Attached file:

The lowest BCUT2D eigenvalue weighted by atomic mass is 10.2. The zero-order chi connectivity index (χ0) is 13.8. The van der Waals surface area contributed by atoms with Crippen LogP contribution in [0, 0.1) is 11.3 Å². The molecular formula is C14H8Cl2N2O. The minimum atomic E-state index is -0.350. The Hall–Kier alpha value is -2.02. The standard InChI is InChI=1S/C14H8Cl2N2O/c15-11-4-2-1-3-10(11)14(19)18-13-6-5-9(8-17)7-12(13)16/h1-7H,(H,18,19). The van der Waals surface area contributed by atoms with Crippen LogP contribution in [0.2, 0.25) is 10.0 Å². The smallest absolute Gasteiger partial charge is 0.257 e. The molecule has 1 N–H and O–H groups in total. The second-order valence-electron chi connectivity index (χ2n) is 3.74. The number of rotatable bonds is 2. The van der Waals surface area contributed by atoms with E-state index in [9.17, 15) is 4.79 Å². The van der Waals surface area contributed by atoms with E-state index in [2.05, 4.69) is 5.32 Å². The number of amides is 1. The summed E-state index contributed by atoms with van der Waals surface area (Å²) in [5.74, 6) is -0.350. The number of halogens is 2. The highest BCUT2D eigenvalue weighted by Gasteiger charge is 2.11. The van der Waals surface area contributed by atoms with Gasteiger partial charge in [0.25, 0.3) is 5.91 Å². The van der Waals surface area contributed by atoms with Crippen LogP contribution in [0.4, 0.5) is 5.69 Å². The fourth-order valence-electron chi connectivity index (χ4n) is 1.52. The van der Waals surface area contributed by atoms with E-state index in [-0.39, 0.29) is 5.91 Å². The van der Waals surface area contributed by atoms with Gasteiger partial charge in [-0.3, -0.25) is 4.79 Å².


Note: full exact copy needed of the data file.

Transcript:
The lowest BCUT2D eigenvalue weighted by atomic mass is 10.2. The zero-order chi connectivity index (χ0) is 13.8. The van der Waals surface area contributed by atoms with Crippen LogP contribution in [0, 0.1) is 11.3 Å². The molecular formula is C14H8Cl2N2O. The minimum atomic E-state index is -0.350. The Hall–Kier alpha value is -2.02. The standard InChI is InChI=1S/C14H8Cl2N2O/c15-11-4-2-1-3-10(11)14(19)18-13-6-5-9(8-17)7-12(13)16/h1-7H,(H,18,19). The van der Waals surface area contributed by atoms with Crippen LogP contribution in [0.2, 0.25) is 10.0 Å². The smallest absolute Gasteiger partial charge is 0.257 e. The molecule has 1 N–H and O–H groups in total. The second-order valence-electron chi connectivity index (χ2n) is 3.74. The number of rotatable bonds is 2. The van der Waals surface area contributed by atoms with E-state index in [9.17, 15) is 4.79 Å². The van der Waals surface area contributed by atoms with E-state index in [2.05, 4.69) is 5.32 Å². The number of amides is 1. The summed E-state index contributed by atoms with van der Waals surface area (Å²) in [5.74, 6) is -0.350. The number of halogens is 2. The highest BCUT2D eigenvalue weighted by Gasteiger charge is 2.11. The van der Waals surface area contributed by atoms with Gasteiger partial charge in [0.25, 0.3) is 5.91 Å². The van der Waals surface area contributed by atoms with Crippen LogP contribution in [0.4, 0.5) is 5.69 Å². The fourth-order valence-electron chi connectivity index (χ4n) is 1.52. The van der Waals surface area contributed by atoms with E-state index in [-0.39, 0.29) is 5.91 Å². The van der Waals surface area contributed by atoms with Gasteiger partial charge in [-0.3, -0.25) is 4.79 Å².